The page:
The Common Core State Standards suggest several strategies for teaching early addition and subtraction, including one called “making ten.”
That strategy—which I used as a teacher myself years ago, though I called it “jumping to the tens"—asks students to find number combinations that equal ten. The common standards use this example:
8 + 6 = 8 + 2 + 4 = 10 + 4 = 14.
“Our mind thinks about tens quickly,” Gary Harvey, an Ohio math coach explained in a story I wrote recently about common-core math trainings for parents. “It’s just a natural way of putting things together.”
When I talk to non-educators about the common standards, many say they use “making ten” intuitively when doing mental math—though they may not have learned it formally or realized it had a name. Math teacher and writer Barry Garelick offers proof that the method has been in use since at least 1955, when it showed up in his 3rd grade textbook.
In a recent blog post, William McCallum, one of the lead writers of the common-core math standards, points to a Fox News interview in which Texas Governor Greg Abbott decried the common standards in mathematics. The governor cited a widely viewed WGRZ segment in which a teacher demonstrates what making ten looks like (see below). “You’ll find it’s going to take you more than a minute to see how a teacher teaches a student to learn how to add nine plus six,” Abbott, whose state has banned the common core, said on Fox.
Many critics of the common math standards have used this “it takes too long” argument, saying the standards overcomplicate what should be simple math. In another recent NBC piece, reporter Rehema Ellis said the common-core method of teaching subtraction takes “three times as many steps to get to the same answer.”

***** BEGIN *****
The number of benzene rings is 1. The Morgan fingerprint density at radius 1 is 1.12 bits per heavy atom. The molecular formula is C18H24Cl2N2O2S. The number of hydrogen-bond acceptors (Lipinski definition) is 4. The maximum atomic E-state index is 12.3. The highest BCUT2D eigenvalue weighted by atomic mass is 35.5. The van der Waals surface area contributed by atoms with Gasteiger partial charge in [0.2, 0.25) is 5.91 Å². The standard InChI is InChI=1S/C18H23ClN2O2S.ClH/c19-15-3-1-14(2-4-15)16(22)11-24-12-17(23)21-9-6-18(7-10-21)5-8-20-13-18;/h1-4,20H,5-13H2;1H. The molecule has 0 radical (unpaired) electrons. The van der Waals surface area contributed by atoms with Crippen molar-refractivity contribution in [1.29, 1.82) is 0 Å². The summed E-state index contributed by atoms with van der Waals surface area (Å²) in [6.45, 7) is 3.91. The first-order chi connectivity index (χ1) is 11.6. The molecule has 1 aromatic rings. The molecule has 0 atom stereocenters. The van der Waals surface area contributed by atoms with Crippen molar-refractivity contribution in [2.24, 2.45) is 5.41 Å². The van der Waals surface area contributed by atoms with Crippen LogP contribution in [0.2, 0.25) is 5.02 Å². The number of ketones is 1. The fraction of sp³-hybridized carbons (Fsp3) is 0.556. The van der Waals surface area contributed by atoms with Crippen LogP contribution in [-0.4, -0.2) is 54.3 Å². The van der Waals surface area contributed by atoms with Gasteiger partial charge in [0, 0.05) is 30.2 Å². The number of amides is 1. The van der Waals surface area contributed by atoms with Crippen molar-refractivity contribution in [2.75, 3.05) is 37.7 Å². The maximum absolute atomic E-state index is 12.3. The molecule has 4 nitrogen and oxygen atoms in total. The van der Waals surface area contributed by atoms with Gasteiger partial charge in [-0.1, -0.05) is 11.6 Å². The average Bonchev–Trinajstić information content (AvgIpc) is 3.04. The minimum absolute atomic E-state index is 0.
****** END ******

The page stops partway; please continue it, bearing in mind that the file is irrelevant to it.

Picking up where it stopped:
But as proponents of the standards point out, the goal of these methods is to help students eventually do mental math more quickly, and with bigger and more complicated problems. Teaching the strategies requires slowing down in order to speed up.
Isn’t that true of most learning? To improve your bat speed, you first have to break down your swing. To walk, babies first have to toddle—even though crawling seems faster.
In his blog, McCallum explains that strategies like making ten are a step toward memorizing math facts, which the standards also require. Plus, the methods offer transferrable skills. “If you know why 9 + 6 = 15, then you also know why 9 + 7 = 16, 9 + 8 = 17, and so on,” he said. “You get a whole bunch of math facts for the price of one.”
McCallum ends the post with what’s arguably a virtual mic drop: “It’s a pity, however, that Governor Abbot didn’t look at his own state standards before mocking this method, since Texas follows exactly the same progression at exactly the same grade levels.”
A version of this news article first appeared in the Curriculum Matters blog.